Heart Attack Risk Declines in HIV-Positive Patients


Decrease attributed to less toxic therapies and risk reduction measures.

Decrease attributed to less toxic therapies and risk reduction measures.

An evaluation of HIV-positive patients in California found a dramatic decrease in the risk of heart attacks over the last two decades, according to a study published online in the current issue of Clinical Infectious Diseases.

The study included 24,768 HIV-positive patients demographically matched with 257,600 HIV-negative individuals from Kaiser Permanente Northern California and Kaiser Permanente Southern California. The researchers found the adjusted risk ratio for heart attacks among participants dropped from an 80% increased risk in 1996 to no increased risk in 2010-2011.

"Our findings lend support to the concept that increased heart attack risk for HIV patients is largely reversible with continued emphasis on primary prevention in combination with early initiation of anti-retroviral therapy to preserve immune function," lead author Daniel B. Klein, MD, said in a press release.

The decreased risk found in the results may be attributable to health care access and far reaching cardiovascular risk reduction efforts through a large integrated health care setting, the study noted. Among these efforts are the implementation of health prompts during clinic visits, an electronic medical record with reminders for cholesterol and blood pressure monitoring, diabetes follow-up, and smoking cessation, the authors wrote.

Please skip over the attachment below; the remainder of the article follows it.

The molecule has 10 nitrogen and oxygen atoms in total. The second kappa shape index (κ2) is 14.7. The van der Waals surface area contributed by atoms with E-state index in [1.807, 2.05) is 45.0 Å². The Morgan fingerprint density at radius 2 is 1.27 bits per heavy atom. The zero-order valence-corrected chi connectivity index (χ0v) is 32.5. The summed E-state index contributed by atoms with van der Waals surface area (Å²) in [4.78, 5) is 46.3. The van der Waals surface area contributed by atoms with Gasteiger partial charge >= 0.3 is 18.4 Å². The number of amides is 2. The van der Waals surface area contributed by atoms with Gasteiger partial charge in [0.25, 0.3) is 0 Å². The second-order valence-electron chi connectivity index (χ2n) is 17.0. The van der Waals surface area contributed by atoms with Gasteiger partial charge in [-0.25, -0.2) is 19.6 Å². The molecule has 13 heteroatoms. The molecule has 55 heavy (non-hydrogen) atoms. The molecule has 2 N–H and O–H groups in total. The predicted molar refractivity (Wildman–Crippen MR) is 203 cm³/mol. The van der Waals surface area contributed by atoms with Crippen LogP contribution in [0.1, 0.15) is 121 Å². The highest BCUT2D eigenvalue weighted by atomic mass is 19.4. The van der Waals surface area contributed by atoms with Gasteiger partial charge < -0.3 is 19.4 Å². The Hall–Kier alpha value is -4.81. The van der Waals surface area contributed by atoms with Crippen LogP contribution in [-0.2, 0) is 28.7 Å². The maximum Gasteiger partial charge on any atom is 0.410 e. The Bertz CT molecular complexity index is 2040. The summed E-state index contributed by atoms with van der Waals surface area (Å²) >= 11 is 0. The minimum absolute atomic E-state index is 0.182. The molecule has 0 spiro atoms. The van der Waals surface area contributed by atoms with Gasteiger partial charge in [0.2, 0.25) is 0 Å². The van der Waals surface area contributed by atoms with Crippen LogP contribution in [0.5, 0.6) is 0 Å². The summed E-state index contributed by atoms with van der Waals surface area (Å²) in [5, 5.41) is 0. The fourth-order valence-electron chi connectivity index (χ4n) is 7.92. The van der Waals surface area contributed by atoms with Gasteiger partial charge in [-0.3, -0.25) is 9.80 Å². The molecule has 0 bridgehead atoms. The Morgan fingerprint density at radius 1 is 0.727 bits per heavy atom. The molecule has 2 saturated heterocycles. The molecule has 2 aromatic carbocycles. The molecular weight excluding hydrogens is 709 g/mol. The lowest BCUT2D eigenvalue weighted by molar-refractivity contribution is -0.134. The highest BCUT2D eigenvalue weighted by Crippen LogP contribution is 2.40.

Over the course of the study period, HIV-positive patients experienced similar increases in the use of lipid-lowering therapy and hypertension therapy compared with HIV-negative subjects.

Additionally, the patients started antiretroviral treatments earlier and were prescribed less toxic combination therapies.

"Such early and sustained improvements in care would have been necessary to achieve not only a reduction in risk of heart attack but a virtual leveling of risk between HIV-positive and HIV-negative individuals," senior author Michael J. Silverberg, PhD, MPH, said in a press release. "The takeaway from this study is that the well-established higher risk of a heart attack in HIV patients may be reversible. With better HIV treatments, and more attention to traditional cardiovascular risk factors, the difference in risk by HIV status has been diminished or even eliminated."

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